Advocates for homeless question proposals' timing


October 30, 1994|By Rachel Gordon | Rachel Gordon,San Francisco Examiner

SAN FRANCISCO -- Advocates for the homeless say it's no coincidence that San Francisco Mayor Frank Jordan's first comprehensive proposals for getting people off the streets and into jobs, housing and treatment came just three weeks before the Nov. 8 election.

On Election Day, voters will decide whether to endorse his two tough ballot measures to strengthen welfare rules and regulate behavior on the streets.

The mayor's critics say they may support the concepts in the plan released Oct. 19, but they're skeptical of his timing.

"I think he really wants to create the perception that he's not making vicious attacks on homeless people, that he has a caring, compassionate plan," said Malika Saada Saar of the Coalition on Homelessness. "What he's making is a segregation between worthy homeless people who he thinks deserve help and unworthy homeless people who he sees as criminals."

Mr. Jordan says he does not see his ballot proposals as repressive, but rather as tools to hold people accountable.

They are the latest in a long string of similar measures and administrative policies.

Proposition M would ban people from sitting or lying on sidewalks in commercial districts between 7 a.m. and 10 p.m.; Proposition N would force people receiving city-administered General Assistance benefits to apply a portion of their monthly welfare check toward rent.

Mr. Jordan said both measures are intended to improve the quality of life in the city.

"What I want is a livable city, where people feel safe in their neighborhoods, where people adhere to a certain standard and play by the rules," he said. "I also want to make sure that the money we spend is used for what it is intended."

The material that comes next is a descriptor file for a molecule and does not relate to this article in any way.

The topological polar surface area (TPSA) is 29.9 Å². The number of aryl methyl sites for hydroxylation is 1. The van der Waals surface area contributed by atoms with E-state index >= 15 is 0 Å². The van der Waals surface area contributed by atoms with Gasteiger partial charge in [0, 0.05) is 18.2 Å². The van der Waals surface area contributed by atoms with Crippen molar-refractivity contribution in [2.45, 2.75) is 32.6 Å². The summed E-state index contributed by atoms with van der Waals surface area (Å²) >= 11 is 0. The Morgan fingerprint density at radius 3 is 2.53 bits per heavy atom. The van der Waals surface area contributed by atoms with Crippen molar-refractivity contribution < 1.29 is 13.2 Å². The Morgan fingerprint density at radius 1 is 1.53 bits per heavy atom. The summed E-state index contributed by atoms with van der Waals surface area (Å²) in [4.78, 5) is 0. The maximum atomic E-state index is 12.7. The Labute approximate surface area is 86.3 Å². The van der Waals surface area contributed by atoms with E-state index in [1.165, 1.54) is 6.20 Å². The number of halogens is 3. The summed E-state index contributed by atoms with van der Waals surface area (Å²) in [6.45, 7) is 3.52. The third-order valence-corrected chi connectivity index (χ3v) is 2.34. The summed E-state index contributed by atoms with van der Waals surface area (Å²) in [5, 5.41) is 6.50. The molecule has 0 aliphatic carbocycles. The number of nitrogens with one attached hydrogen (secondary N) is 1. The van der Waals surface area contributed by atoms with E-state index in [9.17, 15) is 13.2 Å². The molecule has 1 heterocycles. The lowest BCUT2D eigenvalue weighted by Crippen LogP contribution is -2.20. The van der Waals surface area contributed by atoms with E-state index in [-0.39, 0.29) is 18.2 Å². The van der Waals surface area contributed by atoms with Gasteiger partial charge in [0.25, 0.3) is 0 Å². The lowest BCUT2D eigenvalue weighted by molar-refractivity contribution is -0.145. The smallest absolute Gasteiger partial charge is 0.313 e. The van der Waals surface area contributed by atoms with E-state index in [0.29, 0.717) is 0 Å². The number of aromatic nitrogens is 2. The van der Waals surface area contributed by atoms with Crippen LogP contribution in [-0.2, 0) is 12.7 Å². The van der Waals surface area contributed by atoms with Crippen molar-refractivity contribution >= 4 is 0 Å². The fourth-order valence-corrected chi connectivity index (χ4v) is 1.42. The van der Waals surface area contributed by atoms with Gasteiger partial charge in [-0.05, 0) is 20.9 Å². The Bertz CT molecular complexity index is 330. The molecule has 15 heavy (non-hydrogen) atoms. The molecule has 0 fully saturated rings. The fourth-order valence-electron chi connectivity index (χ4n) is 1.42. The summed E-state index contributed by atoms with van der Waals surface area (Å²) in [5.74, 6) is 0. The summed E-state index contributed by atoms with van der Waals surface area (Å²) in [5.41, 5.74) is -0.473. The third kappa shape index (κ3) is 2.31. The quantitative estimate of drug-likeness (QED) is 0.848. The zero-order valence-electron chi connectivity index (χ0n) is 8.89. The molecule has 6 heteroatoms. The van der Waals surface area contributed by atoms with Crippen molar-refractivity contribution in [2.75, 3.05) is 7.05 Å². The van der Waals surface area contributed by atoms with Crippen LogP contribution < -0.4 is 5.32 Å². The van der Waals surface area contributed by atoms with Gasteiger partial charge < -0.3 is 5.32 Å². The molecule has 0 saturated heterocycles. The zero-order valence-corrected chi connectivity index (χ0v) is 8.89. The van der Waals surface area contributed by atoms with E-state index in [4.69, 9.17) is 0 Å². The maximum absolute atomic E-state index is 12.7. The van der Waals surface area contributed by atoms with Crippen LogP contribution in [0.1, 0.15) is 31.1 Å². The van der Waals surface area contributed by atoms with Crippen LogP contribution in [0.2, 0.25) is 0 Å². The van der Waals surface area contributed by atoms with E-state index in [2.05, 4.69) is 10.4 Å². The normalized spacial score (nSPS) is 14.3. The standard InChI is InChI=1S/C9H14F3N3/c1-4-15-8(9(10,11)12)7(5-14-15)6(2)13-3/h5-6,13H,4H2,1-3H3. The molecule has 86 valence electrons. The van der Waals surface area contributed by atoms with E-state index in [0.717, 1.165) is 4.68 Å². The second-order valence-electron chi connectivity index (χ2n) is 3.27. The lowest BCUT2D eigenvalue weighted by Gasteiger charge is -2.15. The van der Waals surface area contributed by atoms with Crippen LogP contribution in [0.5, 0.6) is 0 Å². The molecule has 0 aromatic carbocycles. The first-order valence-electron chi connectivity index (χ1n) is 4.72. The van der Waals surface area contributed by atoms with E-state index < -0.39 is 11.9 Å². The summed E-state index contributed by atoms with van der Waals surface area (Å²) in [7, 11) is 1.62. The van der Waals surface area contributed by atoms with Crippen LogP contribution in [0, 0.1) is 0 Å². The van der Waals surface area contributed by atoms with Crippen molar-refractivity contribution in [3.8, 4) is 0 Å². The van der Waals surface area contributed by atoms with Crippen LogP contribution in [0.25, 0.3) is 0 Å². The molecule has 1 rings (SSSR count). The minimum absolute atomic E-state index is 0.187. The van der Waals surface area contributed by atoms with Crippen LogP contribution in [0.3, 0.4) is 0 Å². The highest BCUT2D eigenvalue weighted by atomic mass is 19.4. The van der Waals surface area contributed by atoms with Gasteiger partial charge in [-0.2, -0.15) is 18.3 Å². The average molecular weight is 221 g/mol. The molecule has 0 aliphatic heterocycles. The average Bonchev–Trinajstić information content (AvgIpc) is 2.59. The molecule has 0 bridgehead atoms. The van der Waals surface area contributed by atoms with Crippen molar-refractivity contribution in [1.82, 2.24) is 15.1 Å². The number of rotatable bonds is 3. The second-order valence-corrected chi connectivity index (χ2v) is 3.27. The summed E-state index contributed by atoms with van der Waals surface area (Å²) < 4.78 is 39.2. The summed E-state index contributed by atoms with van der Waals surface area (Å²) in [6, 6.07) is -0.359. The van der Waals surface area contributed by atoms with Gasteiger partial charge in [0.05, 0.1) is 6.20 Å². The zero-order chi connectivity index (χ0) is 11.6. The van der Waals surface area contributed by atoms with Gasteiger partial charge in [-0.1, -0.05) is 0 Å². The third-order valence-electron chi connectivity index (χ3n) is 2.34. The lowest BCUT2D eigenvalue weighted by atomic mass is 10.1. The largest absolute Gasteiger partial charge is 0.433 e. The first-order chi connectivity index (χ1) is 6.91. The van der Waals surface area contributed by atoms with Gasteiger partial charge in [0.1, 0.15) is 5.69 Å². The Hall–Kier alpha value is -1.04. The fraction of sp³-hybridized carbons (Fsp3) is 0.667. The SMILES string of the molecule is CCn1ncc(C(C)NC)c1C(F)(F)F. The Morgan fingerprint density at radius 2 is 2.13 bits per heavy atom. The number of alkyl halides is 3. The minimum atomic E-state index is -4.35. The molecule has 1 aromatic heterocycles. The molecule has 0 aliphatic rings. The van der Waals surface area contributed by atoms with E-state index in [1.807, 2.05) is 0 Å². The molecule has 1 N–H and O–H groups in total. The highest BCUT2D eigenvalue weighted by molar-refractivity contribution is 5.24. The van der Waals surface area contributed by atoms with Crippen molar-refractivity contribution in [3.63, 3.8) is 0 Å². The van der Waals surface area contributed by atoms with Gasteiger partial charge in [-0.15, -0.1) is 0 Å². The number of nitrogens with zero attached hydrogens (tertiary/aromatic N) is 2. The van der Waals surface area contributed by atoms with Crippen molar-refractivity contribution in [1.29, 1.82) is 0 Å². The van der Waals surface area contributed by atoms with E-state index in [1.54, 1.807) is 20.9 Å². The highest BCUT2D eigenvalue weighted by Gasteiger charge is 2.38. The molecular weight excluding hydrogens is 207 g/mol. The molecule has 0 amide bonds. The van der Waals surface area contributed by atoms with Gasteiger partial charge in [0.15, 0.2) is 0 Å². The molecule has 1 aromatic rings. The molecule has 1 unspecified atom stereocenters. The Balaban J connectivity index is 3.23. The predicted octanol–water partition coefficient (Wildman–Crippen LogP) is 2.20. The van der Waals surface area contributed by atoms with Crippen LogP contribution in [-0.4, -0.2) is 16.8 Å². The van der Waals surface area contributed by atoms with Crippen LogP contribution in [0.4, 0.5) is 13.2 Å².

Mr. Jordan's proposed anti-lounging law, supported strongly by downtown business leaders and more tepidly by merchant activists in the neighborhoods, comes on the heels of successful ballot measures to ban aggressive panhandling and prevent loitering around cash-dispensing machines.

The no-sit, no-lie proposal would target not just street people sipping cheap wine on a downtown sidewalk, but also well-groomed yuppies enjoying a latte on a curb in tonier neighborhoods.

The measure says the law "shall be applied in a nondiscriminatory manner and not based upon a person's appearance."

"Is the mayor really going to arrest someone sitting on a sidewalk sipping a cappuccino?" asked attorney John Crew, who runs the police practices project for the regional American Civil Liberties Union. "The target of this law will be homeless people, whom Jordan has gone after for the past three years with his round-them-up, sweep-them-away policies."

Mr. Jordan said his intent is not to target homeless people: "I don't care if the person is homeless or not. If someone is sitting or lying on a sidewalk, that hurts the business district."

Current law prohibits people from blocking access on a sidewalk.

The mayor's second measure does target homeless people.

Some 3,000 of the 15,000 people on General Assistance rolls identify themselves as homeless. Mr. Jordan wants to make sure that the money they receive from the city is applied to the basics, which he identified as food and housing.

Under the proposal, those who can't prove they have a permanent residence could be enrolled in a program in which the city would deduct up to $280 from their $345-a-month checks to apply toward rent, leaving about $65 in cash and another $100 or so in food stamps to pay for everything else. Those who refuse to participate could be kicked off welfare rolls.

One of the biggest criticisms is over where they would live. Some residential hotels are plagued with health and safety problems. The law stipulates that minimum standards must be met -- a promise Mr. Jordan vowed to enforce.

But opponents, including the General Assistance Advocacy Project and Travelers Aid, fear that enforcement of building codes would be lax, forcing the poor to live in substandard housing.

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